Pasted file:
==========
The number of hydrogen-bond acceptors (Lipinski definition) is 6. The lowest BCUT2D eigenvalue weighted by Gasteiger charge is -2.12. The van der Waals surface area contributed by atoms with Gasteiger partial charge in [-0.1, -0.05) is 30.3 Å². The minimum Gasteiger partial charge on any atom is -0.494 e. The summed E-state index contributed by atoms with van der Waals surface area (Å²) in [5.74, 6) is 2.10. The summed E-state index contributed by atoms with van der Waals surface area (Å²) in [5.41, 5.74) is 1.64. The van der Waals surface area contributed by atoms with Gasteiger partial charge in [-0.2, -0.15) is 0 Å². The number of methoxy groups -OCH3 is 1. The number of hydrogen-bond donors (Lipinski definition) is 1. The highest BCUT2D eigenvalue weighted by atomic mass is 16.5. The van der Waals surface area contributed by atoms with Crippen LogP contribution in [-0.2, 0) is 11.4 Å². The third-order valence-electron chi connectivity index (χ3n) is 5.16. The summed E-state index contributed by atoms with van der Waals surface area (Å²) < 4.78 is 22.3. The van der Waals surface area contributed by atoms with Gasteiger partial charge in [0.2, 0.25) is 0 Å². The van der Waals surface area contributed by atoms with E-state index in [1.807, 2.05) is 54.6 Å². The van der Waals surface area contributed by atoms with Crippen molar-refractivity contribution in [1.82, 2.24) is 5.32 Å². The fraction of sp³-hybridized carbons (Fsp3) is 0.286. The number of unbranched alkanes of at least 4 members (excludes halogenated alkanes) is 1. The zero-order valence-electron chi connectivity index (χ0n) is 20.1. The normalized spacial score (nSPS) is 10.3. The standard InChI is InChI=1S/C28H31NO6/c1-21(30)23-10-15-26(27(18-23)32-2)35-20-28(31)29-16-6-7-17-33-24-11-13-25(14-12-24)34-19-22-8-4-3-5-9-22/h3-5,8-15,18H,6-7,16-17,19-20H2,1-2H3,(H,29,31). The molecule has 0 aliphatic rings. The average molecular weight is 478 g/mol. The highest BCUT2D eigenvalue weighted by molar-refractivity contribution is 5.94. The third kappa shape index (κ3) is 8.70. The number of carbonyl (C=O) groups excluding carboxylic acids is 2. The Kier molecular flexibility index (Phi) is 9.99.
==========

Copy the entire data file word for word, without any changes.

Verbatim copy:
The number of hydrogen-bond acceptors (Lipinski definition) is 6. The lowest BCUT2D eigenvalue weighted by Gasteiger charge is -2.12. The van der Waals surface area contributed by atoms with Gasteiger partial charge in [-0.1, -0.05) is 30.3 Å². The minimum Gasteiger partial charge on any atom is -0.494 e. The summed E-state index contributed by atoms with van der Waals surface area (Å²) in [5.74, 6) is 2.10. The summed E-state index contributed by atoms with van der Waals surface area (Å²) in [5.41, 5.74) is 1.64. The van der Waals surface area contributed by atoms with Gasteiger partial charge in [-0.2, -0.15) is 0 Å². The number of methoxy groups -OCH3 is 1. The number of hydrogen-bond donors (Lipinski definition) is 1. The highest BCUT2D eigenvalue weighted by atomic mass is 16.5. The van der Waals surface area contributed by atoms with Crippen LogP contribution in [-0.2, 0) is 11.4 Å². The third-order valence-electron chi connectivity index (χ3n) is 5.16. The summed E-state index contributed by atoms with van der Waals surface area (Å²) < 4.78 is 22.3. The van der Waals surface area contributed by atoms with Gasteiger partial charge in [0.2, 0.25) is 0 Å². The van der Waals surface area contributed by atoms with E-state index in [1.807, 2.05) is 54.6 Å². The van der Waals surface area contributed by atoms with Crippen molar-refractivity contribution in [1.82, 2.24) is 5.32 Å². The fraction of sp³-hybridized carbons (Fsp3) is 0.286. The number of unbranched alkanes of at least 4 members (excludes halogenated alkanes) is 1. The zero-order valence-electron chi connectivity index (χ0n) is 20.1. The normalized spacial score (nSPS) is 10.3. The standard InChI is InChI=1S/C28H31NO6/c1-21(30)23-10-15-26(27(18-23)32-2)35-20-28(31)29-16-6-7-17-33-24-11-13-25(14-12-24)34-19-22-8-4-3-5-9-22/h3-5,8-15,18H,6-7,16-17,19-20H2,1-2H3,(H,29,31). The molecule has 0 aliphatic rings. The average molecular weight is 478 g/mol. The highest BCUT2D eigenvalue weighted by molar-refractivity contribution is 5.94. The third kappa shape index (κ3) is 8.70. The number of carbonyl (C=O) groups excluding carboxylic acids is 2. The Kier molecular flexibility index (Phi) is 9.99.